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Courageous Conversations: Two districts use model, get varied results

Two other school districts that have used Courageous Conversations could provide some insight into how it's being used and received in Portland Public Schools.

One, Cherry Creek Public Schools in Colorado, is in its 12th year of contracting with Glenn Singleton's Pacific Educational Group and still going strong. The other, Ann Arbor Public Schools in Michigan, did not renew its contract in 2012 after seven years. A district spokeswoman says it was due to budget constraints and the fact that they could use administrators who'd been trained as equity leaders to continue the work.

Ann Arbor school members, however, shed more light on the situation.

Christine Stead and Simone Lightfoot, two members of the Ann Arbor Board of Trustees who had just come into office in 2010, say they were unsatisfied with Pacific Educational Group's accounting measures of the equity work.

"We’re pretty data driven, pretty affluent, with smart constituents," Board of Trustee Simone Lightfoot says. "We didn't find that they were able or willing ... to provide a measurement of growth, improvement, something quantifiable."

Lightfoot and Stead had requested data from Singleton when he visited Cherry Creek in 2010 for a check-up on the contract work.

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Their district had adopted Courageous Conversations five years earlier, wanting to better serve their growing and diversifying population. With 16,000 students, Ann Arbor is significantly smaller than PPS (48,000 students), but students of color are 49 percent of the population.

Students of color comprise 55 percent of PPS, the same as Cherry Creek.

Singleton's presentation to the board was disappointing, Stead recalls.

"What didn't happen was a direct link to their specific work, like identifying how many staff had been trained, improvements in classrooms like better participation in AP courses, some of the indicators that would demonstrate more of a direct tie. ... When you look to make an investment and you're really trading off resources that affect the classroom, they should make a good case for themselves."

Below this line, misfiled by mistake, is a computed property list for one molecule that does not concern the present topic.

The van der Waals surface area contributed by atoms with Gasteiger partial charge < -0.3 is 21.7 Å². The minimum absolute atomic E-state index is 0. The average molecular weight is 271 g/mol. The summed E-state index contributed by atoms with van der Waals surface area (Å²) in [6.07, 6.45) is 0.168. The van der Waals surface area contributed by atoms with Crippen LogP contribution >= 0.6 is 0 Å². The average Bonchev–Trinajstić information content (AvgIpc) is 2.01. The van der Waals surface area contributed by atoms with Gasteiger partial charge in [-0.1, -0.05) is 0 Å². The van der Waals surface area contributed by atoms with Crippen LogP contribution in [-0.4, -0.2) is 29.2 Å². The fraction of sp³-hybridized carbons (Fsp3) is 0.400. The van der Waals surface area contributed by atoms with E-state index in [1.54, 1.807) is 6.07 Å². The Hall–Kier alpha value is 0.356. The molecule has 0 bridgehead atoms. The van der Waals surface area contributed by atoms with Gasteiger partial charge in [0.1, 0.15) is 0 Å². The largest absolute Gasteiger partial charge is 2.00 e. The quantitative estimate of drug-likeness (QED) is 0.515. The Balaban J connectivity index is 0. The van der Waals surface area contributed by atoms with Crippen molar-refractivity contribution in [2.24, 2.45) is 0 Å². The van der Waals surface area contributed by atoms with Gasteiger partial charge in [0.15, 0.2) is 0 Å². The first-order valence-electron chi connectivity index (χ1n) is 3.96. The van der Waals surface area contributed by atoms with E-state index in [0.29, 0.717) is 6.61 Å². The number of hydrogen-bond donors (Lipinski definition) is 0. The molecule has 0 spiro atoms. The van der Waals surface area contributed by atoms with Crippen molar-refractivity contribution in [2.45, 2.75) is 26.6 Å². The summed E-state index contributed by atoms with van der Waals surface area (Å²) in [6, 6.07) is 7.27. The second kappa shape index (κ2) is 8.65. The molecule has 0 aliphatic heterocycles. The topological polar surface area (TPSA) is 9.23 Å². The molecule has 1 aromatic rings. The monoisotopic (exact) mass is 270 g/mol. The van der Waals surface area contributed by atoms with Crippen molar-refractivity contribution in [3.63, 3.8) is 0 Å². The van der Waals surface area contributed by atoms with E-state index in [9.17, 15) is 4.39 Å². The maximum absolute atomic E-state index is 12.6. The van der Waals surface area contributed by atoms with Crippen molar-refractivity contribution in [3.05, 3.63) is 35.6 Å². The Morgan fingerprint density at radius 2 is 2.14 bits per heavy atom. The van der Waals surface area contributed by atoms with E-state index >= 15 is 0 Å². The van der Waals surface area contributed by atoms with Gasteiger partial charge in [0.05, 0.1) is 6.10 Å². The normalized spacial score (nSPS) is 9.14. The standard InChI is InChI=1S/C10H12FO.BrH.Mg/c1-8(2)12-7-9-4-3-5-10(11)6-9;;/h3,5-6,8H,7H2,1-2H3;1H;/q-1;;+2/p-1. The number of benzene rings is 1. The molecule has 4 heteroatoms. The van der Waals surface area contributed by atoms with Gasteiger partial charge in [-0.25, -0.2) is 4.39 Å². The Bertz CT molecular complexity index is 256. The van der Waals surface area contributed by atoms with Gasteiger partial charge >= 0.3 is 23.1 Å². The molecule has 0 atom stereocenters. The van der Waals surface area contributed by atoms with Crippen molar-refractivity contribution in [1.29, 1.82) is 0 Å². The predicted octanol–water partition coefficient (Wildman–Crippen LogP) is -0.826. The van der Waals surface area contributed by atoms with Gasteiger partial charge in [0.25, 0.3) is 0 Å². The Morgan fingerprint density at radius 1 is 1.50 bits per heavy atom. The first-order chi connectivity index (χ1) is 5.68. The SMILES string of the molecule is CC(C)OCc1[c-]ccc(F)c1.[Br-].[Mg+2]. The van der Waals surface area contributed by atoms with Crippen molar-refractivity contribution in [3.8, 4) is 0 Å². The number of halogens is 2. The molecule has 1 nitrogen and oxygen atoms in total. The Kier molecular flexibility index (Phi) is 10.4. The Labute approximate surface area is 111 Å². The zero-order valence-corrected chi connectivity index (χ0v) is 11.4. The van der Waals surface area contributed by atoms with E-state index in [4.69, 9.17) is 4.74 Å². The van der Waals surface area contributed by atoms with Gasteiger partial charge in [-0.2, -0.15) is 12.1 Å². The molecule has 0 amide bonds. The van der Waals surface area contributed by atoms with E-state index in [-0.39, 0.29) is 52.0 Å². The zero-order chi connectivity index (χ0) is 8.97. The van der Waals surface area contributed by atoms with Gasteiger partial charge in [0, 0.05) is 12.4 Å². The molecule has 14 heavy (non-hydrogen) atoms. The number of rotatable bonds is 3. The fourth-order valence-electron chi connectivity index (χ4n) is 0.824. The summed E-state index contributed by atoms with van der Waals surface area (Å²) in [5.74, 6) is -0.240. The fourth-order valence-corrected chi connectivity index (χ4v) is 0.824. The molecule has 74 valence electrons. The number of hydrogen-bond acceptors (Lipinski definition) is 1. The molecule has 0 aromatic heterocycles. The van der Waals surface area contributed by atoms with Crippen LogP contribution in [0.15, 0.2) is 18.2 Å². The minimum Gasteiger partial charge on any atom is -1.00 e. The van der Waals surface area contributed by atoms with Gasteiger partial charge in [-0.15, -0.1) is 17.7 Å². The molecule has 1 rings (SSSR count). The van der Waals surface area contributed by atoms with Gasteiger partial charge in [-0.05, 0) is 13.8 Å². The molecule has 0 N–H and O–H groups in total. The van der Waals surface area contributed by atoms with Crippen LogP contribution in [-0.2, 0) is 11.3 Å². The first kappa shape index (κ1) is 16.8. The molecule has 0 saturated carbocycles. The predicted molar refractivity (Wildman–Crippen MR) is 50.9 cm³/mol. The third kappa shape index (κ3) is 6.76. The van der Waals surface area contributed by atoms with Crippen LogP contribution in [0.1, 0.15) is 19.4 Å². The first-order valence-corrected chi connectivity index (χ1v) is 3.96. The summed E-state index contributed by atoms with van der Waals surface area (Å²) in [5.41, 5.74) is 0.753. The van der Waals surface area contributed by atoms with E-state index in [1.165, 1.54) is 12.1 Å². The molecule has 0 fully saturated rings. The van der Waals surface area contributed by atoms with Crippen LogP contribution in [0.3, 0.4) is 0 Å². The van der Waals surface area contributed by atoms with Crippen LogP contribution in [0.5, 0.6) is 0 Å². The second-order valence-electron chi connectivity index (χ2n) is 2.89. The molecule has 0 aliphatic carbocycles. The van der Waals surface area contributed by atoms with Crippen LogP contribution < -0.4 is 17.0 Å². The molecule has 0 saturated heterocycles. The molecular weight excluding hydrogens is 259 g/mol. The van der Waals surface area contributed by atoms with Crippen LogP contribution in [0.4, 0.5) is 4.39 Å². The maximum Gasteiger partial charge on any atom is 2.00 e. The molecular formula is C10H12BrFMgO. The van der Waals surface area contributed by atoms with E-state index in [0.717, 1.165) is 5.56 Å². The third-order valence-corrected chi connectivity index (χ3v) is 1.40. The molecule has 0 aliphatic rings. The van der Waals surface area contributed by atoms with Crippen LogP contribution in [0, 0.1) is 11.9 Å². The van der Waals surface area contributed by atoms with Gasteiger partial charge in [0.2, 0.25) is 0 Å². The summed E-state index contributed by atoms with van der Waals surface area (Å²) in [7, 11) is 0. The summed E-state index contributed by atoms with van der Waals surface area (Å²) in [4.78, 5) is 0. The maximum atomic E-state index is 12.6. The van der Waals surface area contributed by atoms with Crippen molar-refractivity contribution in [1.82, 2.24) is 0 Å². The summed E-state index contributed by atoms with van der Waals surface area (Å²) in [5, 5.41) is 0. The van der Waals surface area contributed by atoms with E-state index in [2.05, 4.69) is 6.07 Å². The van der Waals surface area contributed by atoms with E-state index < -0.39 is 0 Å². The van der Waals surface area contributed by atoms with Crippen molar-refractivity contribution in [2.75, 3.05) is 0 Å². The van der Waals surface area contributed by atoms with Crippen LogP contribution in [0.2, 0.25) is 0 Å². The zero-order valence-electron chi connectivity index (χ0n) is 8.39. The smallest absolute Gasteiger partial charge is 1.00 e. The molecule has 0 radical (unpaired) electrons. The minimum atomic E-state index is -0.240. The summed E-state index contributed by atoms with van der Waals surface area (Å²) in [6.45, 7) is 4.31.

The contract was not renewed, which came as a disappointment to the teachers and parents who'd grown invested in Courageous Conversations and were disappointed to see it slip away, district spokeswoman Liz Margolis says.

"It's something we really do believe in," she says. "Most of our teachers and all principals and administrators have been trained and follow the model. ... It's really deep in our district."

Measurable success

Cherry Creek, a district of 54,000 students in an affluent but diverse neighborhood in Denver, was one of Courageous Conversations' earliest adopters.

District communications manager Tustin Amole says all student groups have made huge gains, most visible in the steadily rising graduation rates: blacks were most recently at 84 percent, Hispanics 79 percent, Native Americans 75 percent and white students 89 percent.

That puts their achievement gap, between their highest and lowest performing group, at 14 percentage points. PPS' achievement gap is 39 points, between white and Native American students.

Being five years ahead in the Courageous Conversations work, Cherry Creek has gone through tensions among teachers and parents, Amole says.

There were longtime teachers "who were taking the color-blind approach who felt like they were being accused of being racist," she says. "We had some teachers who didn't want anything to do with it. It's an evolutionary process."

From parents, Amole says the biggest complaint was that the equity work was taking time and resources away from their high-achieving students.

"We heard 'We're done talking now; we have to get to work,' " she says. "They were looking for specific tools they could implement immediately."

But two pieces have been pivotal to Cherry Creek: a parent piece (Partnership for Academically Successful Students or PASS teams), which PPS is starting, and a student piece, which PPS has not yet launched.

Cherry Creek has sent its group of Latino high school students on the SOAR team (Students Organized Around Anti-Racism) to attend and present at Courageous Conversations summits and share what they learn at other schools.

The PASS teams are open to all parents but consist mostly of parents of color. They meet monthly at their schools, with teachers, principals and administrators, to hash out issues related to student achievement.

"Those conversations are heard all the way up to the top," Amole says. "Then the conversation is, 'What can we do, what can we do to help?'

"Ultimately, it's school and parent partnerships that yield the best results."